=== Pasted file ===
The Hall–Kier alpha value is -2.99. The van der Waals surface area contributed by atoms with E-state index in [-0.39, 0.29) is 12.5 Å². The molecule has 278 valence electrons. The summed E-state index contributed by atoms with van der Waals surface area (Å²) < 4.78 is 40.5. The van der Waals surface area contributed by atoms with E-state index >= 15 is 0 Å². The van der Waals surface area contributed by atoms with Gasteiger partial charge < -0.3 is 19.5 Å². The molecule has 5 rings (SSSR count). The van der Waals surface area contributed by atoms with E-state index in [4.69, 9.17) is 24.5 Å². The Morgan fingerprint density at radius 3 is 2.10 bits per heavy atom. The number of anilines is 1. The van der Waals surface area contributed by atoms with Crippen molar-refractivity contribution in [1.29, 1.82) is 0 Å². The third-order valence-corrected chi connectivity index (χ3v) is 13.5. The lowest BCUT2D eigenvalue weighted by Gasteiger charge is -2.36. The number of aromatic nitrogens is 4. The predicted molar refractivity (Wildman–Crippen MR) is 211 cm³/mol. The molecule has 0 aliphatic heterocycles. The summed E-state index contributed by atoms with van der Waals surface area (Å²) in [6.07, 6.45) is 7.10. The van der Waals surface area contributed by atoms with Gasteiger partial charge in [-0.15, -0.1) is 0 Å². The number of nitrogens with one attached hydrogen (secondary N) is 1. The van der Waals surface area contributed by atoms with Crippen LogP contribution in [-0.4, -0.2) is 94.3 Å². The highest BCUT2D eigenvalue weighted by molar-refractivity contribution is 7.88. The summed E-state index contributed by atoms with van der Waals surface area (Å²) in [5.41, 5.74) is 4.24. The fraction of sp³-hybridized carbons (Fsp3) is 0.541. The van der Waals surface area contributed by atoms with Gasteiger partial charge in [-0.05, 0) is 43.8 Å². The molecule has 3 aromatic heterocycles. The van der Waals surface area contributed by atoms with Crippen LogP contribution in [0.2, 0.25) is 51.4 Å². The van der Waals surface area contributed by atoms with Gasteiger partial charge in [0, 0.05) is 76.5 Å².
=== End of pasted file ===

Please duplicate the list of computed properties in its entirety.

The Hall–Kier alpha value is -2.99. The van der Waals surface area contributed by atoms with E-state index in [-0.39, 0.29) is 12.5 Å². The molecule has 278 valence electrons. The summed E-state index contributed by atoms with van der Waals surface area (Å²) < 4.78 is 40.5. The van der Waals surface area contributed by atoms with E-state index >= 15 is 0 Å². The van der Waals surface area contributed by atoms with Gasteiger partial charge < -0.3 is 19.5 Å². The molecule has 5 rings (SSSR count). The van der Waals surface area contributed by atoms with E-state index in [4.69, 9.17) is 24.5 Å². The Morgan fingerprint density at radius 3 is 2.10 bits per heavy atom. The number of anilines is 1. The van der Waals surface area contributed by atoms with Crippen molar-refractivity contribution in [1.29, 1.82) is 0 Å². The third-order valence-corrected chi connectivity index (χ3v) is 13.5. The lowest BCUT2D eigenvalue weighted by Gasteiger charge is -2.36. The number of aromatic nitrogens is 4. The predicted molar refractivity (Wildman–Crippen MR) is 211 cm³/mol. The molecule has 0 aliphatic heterocycles. The summed E-state index contributed by atoms with van der Waals surface area (Å²) in [6.07, 6.45) is 7.10. The van der Waals surface area contributed by atoms with Gasteiger partial charge in [-0.15, -0.1) is 0 Å². The number of nitrogens with one attached hydrogen (secondary N) is 1. The van der Waals surface area contributed by atoms with Crippen LogP contribution in [-0.4, -0.2) is 94.3 Å². The highest BCUT2D eigenvalue weighted by molar-refractivity contribution is 7.88. The summed E-state index contributed by atoms with van der Waals surface area (Å²) in [5.41, 5.74) is 4.24. The fraction of sp³-hybridized carbons (Fsp3) is 0.541. The van der Waals surface area contributed by atoms with Gasteiger partial charge in [-0.05, 0) is 43.8 Å². The molecule has 3 aromatic heterocycles. The van der Waals surface area contributed by atoms with Crippen LogP contribution in [0.2, 0.25) is 51.4 Å². The van der Waals surface area contributed by atoms with Gasteiger partial charge in [0, 0.05) is 76.5 Å².